A staging database that would hold metadata and data during the migration process would provide a number of benefits. You would be able to stage and transform the data reliably before importing it into the new system. In case of any data issues during the migration, having a staging database will allow for retries, rollbacks, and data correction activities. Additionally, many clients choose to use the staging process to clean up the data before it gets imported. 

When designing a staging environment, consider these points:

  • Configuration: A robust staging environment should include an import-ready database that would mirror the original and the target data models (pre and post-transformation), allowing for thorough testing and validation of migrated data and metadata before it’s imported.

  • Validation Processes: Implement automated scripts within the staging database to validate data integrity, compatibility, and performance, ensuring the migrated data meets your quality standards.

  • Security Measures: Ensure that the staging database adheres to strict security protocols, protecting sensitive data during the migration process.

The migration suite should be thoroughly tested. End-to-end testing should include a comprehensive test of the migration wizard in conjunction with the staging database, simulating the migration process to identify any issues in data, metadata migration, and integration with third-party systems.

Implementation Track - It Gets Real When It Gets Real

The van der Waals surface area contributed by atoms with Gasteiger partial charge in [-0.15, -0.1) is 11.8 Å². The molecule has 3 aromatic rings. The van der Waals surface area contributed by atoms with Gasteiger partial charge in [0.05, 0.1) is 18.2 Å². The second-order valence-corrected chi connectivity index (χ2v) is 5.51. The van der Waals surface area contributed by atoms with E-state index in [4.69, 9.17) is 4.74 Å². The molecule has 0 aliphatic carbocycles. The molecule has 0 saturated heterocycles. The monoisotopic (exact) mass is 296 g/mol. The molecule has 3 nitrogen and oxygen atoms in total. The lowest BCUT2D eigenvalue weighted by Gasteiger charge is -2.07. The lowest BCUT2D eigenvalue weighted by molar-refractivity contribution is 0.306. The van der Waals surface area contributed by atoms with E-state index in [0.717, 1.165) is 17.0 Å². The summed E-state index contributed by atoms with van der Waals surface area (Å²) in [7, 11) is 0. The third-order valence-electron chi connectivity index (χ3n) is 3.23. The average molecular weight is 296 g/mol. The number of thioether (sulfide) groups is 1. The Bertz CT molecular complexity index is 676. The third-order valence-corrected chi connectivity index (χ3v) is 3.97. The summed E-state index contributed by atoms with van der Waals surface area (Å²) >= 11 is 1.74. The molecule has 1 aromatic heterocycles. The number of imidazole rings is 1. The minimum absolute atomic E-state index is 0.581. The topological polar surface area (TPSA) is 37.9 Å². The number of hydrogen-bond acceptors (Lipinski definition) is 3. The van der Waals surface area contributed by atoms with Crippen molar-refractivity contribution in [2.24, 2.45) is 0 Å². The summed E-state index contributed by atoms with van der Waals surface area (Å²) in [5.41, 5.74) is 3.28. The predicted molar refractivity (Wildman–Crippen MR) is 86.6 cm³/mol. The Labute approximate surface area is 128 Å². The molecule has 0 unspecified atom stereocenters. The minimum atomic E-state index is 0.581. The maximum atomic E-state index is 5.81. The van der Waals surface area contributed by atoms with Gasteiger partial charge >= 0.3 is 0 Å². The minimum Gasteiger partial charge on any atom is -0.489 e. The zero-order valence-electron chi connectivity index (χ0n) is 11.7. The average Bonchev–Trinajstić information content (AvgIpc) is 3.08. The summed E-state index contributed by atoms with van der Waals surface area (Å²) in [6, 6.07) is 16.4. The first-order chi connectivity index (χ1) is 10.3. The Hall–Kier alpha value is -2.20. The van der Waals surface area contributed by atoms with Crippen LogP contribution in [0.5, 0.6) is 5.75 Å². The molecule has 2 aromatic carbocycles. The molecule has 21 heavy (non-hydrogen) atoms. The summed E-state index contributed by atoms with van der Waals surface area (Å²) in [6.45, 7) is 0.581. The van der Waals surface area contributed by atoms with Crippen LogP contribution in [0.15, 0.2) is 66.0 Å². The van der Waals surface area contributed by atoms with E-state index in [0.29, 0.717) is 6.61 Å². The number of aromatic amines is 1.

It is hard to get real feedback from customers until they are in production.  It gets real when it is real.  Have a phased rollout strategy that starts with customers who have a history of being diligent in pre-production testing and are collaborative. 

A detailed change management plan is crucial for minimizing disruption. This includes clear communication with all stakeholders, comprehensive training for users, and robust support systems to address any issues promptly.

The user experience should be at the heart of the migration strategy. Aim for a seamless transition with minimal downtime and ensure that users are supported throughout the process. This might include retaining familiar interfaces where possible and providing extensive training and support.

As we look at the three types of customers outlined earlier in this article, we should develop a staged approach to address each of these categories.

Type 1: Customers with limited complexity, using the app out of the box

We would recommend starting with limited-complexity customers and creating a migration strategy that will automate most of the steps of the migration process for this group.